September 22, 2023
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The Grave Listeners
Book Reviews Fiction

The Grave Listeners: a short novella with a unique premise

Author: William Frank

Genre: Literary Fiction

Year Published: 2023

Nerdection Rating:

“Nerdection Worth to read”

Spoiler Free Plot

The Grave Listeners is centered around Volushka, a descendant from a long line of grave listeners, while he tries to earn the respect of his village by casting out an imposter who potentially brought a plague into town.

Volushka is despised by the village. He is seen as an abomination and verbally and physically abused by nearly everyone in town. One of the few people who will speak to him is a five-year-old child named Benzi.

Grave listening is an old profession and not one that just anyone can pick up. Volushka’s job is to wait in the cemetery for any signs of the dead stirring in their coffins. In this world, there is a chance that they might either still be alive or they might turn undead. The grave listeners are well-versed in different forms of magic and sorcery and know plenty of the monsters and witches residing in the forest nearby.

Marcabrusa is a charming and ambitious new stranger in town. He stumbles upon Volushka while he is listening at the grave of the village’s priest and decides he is going to take over the position.

The rest of the book is dedicated to Volushka trying to get his job back in the village and prove to the residents that Marcabrusa is a fraud who escaped from his plague-ridden town only to cast it upon them.

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My thoughts on The Grave Listeners

The Grave Listeners is William Frank’s first novel, though he has published eight books of poetry in the past. You can tell from a lot of the writing that he has the ability to write beautiful prose, which made me curious to read some of his poems. (Sidenote, there is a poem at the beginning of the book that I assume he wrote, which I enjoyed)

The story starts out strong with an interesting premise, one that I haven’t seen used before, and a clear voice for the story. However, as it progressed I felt the voice diminish as a majority of the narrative switched from prose to dialogue. Some of the interactions between the characters were redundant and I found myself eager to move past them.

Aside from that, the story itself was intriguing. We didn’t see much of Marcabrusa throughout the middle of the story so we are left wondering what his true intentions are and why he was so adamant about taking over Volushka’s job.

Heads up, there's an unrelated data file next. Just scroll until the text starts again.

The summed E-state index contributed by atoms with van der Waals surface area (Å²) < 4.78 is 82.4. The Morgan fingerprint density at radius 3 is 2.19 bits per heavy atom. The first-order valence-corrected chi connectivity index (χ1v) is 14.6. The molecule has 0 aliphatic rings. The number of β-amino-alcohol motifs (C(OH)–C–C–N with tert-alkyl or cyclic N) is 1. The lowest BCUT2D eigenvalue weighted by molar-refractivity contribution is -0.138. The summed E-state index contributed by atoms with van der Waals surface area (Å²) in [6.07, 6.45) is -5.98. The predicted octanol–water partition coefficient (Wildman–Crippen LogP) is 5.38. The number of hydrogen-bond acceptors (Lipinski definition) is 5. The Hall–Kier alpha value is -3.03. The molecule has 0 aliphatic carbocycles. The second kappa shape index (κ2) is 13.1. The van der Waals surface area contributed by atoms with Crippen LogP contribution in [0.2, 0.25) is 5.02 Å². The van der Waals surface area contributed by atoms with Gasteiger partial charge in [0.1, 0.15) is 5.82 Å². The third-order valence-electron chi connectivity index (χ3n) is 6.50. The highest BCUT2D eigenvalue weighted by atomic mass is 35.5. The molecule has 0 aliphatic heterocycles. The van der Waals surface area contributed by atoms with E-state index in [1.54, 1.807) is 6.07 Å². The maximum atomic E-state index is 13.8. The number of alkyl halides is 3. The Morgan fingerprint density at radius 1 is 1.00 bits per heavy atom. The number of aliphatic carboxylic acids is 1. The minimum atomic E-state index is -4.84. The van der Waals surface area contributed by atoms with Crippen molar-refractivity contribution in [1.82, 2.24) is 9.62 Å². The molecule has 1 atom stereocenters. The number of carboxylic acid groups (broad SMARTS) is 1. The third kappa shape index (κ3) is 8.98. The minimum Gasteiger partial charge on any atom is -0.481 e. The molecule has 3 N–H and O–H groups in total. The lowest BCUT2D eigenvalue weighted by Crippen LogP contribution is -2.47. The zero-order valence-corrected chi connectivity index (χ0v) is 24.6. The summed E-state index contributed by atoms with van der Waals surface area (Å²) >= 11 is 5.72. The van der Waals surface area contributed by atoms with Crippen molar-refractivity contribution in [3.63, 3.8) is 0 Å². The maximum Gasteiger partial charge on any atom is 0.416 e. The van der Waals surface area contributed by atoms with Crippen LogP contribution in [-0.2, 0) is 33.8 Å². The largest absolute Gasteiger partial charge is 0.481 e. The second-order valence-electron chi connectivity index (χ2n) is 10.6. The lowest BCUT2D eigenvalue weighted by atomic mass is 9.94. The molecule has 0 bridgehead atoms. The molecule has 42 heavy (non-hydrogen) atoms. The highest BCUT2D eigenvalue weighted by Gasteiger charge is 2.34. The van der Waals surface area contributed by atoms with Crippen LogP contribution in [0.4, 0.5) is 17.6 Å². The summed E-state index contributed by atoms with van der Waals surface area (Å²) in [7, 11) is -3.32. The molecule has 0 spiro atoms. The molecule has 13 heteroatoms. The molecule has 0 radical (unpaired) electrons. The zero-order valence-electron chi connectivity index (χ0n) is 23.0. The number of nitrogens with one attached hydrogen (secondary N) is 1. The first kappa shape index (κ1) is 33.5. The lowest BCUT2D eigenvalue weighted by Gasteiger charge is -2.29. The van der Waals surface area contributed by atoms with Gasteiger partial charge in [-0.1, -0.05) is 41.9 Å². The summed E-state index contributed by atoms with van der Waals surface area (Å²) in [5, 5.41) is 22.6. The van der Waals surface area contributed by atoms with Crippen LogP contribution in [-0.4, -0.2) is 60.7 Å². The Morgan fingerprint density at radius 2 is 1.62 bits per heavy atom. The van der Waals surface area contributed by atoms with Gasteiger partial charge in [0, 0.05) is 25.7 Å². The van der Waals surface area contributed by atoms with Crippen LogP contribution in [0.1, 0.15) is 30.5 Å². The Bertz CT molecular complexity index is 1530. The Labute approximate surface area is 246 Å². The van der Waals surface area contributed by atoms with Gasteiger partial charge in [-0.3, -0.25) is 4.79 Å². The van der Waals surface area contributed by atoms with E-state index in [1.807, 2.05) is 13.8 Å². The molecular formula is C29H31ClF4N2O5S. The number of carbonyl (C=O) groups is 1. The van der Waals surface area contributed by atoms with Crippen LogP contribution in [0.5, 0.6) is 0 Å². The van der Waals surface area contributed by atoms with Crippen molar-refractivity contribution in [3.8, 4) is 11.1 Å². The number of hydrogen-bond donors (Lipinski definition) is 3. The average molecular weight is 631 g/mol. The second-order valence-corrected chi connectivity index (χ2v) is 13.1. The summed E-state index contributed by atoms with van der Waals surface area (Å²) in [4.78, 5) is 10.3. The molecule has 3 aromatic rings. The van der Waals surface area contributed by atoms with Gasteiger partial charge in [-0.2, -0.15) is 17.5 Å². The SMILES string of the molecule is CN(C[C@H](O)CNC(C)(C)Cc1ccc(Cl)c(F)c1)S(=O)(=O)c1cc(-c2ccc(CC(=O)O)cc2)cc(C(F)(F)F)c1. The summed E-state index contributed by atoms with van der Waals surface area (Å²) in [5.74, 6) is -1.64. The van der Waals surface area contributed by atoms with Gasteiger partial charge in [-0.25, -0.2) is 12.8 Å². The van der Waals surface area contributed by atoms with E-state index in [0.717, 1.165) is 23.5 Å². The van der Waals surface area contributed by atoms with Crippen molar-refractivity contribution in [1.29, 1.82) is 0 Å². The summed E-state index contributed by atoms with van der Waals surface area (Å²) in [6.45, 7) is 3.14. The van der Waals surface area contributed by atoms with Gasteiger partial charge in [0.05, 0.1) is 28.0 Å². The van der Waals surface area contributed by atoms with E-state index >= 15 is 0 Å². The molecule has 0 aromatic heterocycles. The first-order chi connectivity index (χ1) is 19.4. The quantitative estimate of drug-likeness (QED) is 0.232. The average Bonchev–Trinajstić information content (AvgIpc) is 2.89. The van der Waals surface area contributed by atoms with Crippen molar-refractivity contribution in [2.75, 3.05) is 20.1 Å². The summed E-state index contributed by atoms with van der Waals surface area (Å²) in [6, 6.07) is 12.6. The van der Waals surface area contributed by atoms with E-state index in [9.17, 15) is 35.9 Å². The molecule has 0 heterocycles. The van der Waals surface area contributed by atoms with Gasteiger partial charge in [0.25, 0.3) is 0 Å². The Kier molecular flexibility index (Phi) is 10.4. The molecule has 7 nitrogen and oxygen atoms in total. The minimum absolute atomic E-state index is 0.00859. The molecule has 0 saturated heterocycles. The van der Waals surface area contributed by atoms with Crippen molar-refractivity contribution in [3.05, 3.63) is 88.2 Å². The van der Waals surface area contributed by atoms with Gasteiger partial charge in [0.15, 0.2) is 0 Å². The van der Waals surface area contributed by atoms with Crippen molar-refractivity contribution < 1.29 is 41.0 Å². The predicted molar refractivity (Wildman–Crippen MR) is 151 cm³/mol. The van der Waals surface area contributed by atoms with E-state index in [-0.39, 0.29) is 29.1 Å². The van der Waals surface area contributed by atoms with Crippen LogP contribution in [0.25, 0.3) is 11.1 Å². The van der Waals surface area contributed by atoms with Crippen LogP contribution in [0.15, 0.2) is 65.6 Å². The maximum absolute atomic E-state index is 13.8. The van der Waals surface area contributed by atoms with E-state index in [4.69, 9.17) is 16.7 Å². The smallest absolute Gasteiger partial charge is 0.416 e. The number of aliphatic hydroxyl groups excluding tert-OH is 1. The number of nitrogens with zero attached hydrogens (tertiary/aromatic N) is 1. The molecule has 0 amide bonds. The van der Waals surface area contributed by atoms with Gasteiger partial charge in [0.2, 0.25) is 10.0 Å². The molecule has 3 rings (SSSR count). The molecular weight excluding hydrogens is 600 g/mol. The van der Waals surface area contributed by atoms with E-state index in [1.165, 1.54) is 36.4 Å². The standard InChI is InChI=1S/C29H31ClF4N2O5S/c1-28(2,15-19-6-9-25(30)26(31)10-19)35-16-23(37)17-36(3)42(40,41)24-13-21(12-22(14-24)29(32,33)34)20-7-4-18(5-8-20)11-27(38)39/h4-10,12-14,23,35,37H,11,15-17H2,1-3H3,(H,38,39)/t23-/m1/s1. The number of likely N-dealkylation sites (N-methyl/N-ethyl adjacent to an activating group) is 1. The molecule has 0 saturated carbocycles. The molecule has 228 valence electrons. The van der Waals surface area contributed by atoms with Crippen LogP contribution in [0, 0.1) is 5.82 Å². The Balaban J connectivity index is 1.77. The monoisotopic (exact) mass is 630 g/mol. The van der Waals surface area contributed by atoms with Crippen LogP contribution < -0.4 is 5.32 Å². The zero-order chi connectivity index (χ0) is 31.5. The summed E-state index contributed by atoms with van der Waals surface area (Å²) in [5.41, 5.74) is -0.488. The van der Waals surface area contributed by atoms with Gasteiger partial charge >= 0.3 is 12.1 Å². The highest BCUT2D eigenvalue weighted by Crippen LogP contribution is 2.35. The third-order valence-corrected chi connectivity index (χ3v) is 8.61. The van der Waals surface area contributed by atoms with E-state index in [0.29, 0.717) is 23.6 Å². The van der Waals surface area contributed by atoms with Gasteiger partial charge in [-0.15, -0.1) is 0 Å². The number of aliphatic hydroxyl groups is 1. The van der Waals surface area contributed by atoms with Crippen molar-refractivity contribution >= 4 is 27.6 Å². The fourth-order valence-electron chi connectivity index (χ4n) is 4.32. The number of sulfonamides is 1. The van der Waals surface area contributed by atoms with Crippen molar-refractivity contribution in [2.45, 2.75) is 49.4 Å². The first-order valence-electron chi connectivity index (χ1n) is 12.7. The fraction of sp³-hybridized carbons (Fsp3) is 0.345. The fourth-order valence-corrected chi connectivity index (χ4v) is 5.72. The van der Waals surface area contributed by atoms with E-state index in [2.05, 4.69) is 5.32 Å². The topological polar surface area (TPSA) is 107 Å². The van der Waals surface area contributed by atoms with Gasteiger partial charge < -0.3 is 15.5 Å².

The exact setting and time period are somewhat ambiguous so there is room for the reader to use their own imagination with that, which I don’t mind. 

Some of the lore for the area is explored throughout the story and those were some of the most enjoyable parts. I wish that there was more of that in the story, though. One of the most interesting aspects was the possibility of encountering vampires, werewolves, and witches so sprinkling in a few tidbits expanding on those creatures might have been nice.

We do encounter one witch during the story: The Witch of Gore Mal Gore. She’s described as the strange amalgamation of beauty and horror and there are legends of men going to see her and never returning. Volushka visits her and she gives him a powder that will mimic death, which he then decides to use to help prove that Marcabrusa is a fraud.

The part where he encountered the witch was bizarre. It was interesting to an extent, but at the same time, it felt rushed and forced. Before he got the powder, the witch wanted to sleep with him. It was unclear to me if that was the beginning of some pact or bargain, but I honestly didn’t feel like it was necessary.

Overall, The Grave Listeners is a short novella with some good writing and a unique premise. It’s definitely worth the read!


this book would be suited for an 18+ due to adult content.

Content Warning:

murder, death, death of a child, physical assault/abuse, verbal assault/abuse, swearing, sex, bullying/harassment

About The Author Of The Grave Listeners

William Frank, an author of eight books of poetry and one charming little novel, is a man with an amiable façade, a witless disregard for reasonable care and a personal nimbus almost nine feet high. His work has previously appeared in The Dillydoun Review, the 2022 Bards Annual and he was a runner-up for the 2008 Discovery/The Boston Review prize offered by the 92nd Street Y in New York City.
When not writing, he enjoys long hours of losing at chess, bingeing on 1950’s Japanese Cinema, summering with the Devil, punching cryptids in the face and Kulning. Visit him at

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